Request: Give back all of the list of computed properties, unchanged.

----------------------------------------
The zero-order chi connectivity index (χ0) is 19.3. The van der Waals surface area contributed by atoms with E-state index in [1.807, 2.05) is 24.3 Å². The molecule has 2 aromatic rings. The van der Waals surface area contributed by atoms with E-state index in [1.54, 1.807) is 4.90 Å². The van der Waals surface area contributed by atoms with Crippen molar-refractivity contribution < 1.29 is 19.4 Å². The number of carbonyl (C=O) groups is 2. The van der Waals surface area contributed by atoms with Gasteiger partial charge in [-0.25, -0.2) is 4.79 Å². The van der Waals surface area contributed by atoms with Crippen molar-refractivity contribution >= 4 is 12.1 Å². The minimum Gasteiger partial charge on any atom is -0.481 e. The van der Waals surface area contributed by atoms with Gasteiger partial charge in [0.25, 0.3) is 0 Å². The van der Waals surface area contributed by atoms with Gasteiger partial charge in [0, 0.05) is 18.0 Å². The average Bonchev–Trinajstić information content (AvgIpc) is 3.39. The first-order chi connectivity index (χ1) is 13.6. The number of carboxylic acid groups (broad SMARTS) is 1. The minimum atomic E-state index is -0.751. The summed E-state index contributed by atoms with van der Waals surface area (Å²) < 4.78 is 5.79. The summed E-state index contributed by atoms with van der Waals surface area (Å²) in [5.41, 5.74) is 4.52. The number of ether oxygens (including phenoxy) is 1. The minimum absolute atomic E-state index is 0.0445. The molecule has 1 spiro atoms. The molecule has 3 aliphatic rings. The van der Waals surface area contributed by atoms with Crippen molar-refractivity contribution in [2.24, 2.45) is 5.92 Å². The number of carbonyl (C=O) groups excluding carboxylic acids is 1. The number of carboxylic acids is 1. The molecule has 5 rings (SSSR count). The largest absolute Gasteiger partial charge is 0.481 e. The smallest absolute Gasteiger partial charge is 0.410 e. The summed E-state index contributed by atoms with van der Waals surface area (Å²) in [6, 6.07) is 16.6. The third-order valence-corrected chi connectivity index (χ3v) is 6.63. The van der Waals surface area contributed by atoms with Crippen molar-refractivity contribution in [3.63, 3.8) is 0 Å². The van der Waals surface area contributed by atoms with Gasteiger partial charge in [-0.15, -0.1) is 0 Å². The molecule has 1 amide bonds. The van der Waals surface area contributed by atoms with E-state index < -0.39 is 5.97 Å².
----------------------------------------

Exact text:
The zero-order chi connectivity index (χ0) is 19.3. The van der Waals surface area contributed by atoms with E-state index in [1.807, 2.05) is 24.3 Å². The molecule has 2 aromatic rings. The van der Waals surface area contributed by atoms with E-state index in [1.54, 1.807) is 4.90 Å². The van der Waals surface area contributed by atoms with Crippen molar-refractivity contribution < 1.29 is 19.4 Å². The number of carbonyl (C=O) groups is 2. The van der Waals surface area contributed by atoms with Gasteiger partial charge in [-0.25, -0.2) is 4.79 Å². The van der Waals surface area contributed by atoms with Crippen molar-refractivity contribution >= 4 is 12.1 Å². The minimum Gasteiger partial charge on any atom is -0.481 e. The van der Waals surface area contributed by atoms with Gasteiger partial charge in [0.25, 0.3) is 0 Å². The van der Waals surface area contributed by atoms with Gasteiger partial charge in [0, 0.05) is 18.0 Å². The average Bonchev–Trinajstić information content (AvgIpc) is 3.39. The first-order chi connectivity index (χ1) is 13.6. The number of carboxylic acid groups (broad SMARTS) is 1. The minimum atomic E-state index is -0.751. The summed E-state index contributed by atoms with van der Waals surface area (Å²) < 4.78 is 5.79. The summed E-state index contributed by atoms with van der Waals surface area (Å²) in [5.41, 5.74) is 4.52. The number of ether oxygens (including phenoxy) is 1. The minimum absolute atomic E-state index is 0.0445. The molecule has 1 spiro atoms. The molecule has 3 aliphatic rings. The van der Waals surface area contributed by atoms with Crippen molar-refractivity contribution in [2.24, 2.45) is 5.92 Å². The number of carbonyl (C=O) groups excluding carboxylic acids is 1. The number of carboxylic acids is 1. The molecule has 5 rings (SSSR count). The largest absolute Gasteiger partial charge is 0.481 e. The smallest absolute Gasteiger partial charge is 0.410 e. The summed E-state index contributed by atoms with van der Waals surface area (Å²) in [6, 6.07) is 16.6. The third-order valence-corrected chi connectivity index (χ3v) is 6.63. The van der Waals surface area contributed by atoms with Crippen molar-refractivity contribution in [3.63, 3.8) is 0 Å². The van der Waals surface area contributed by atoms with Gasteiger partial charge in [-0.15, -0.1) is 0 Å². The molecule has 1 amide bonds. The van der Waals surface area contributed by atoms with E-state index < -0.39 is 5.97 Å².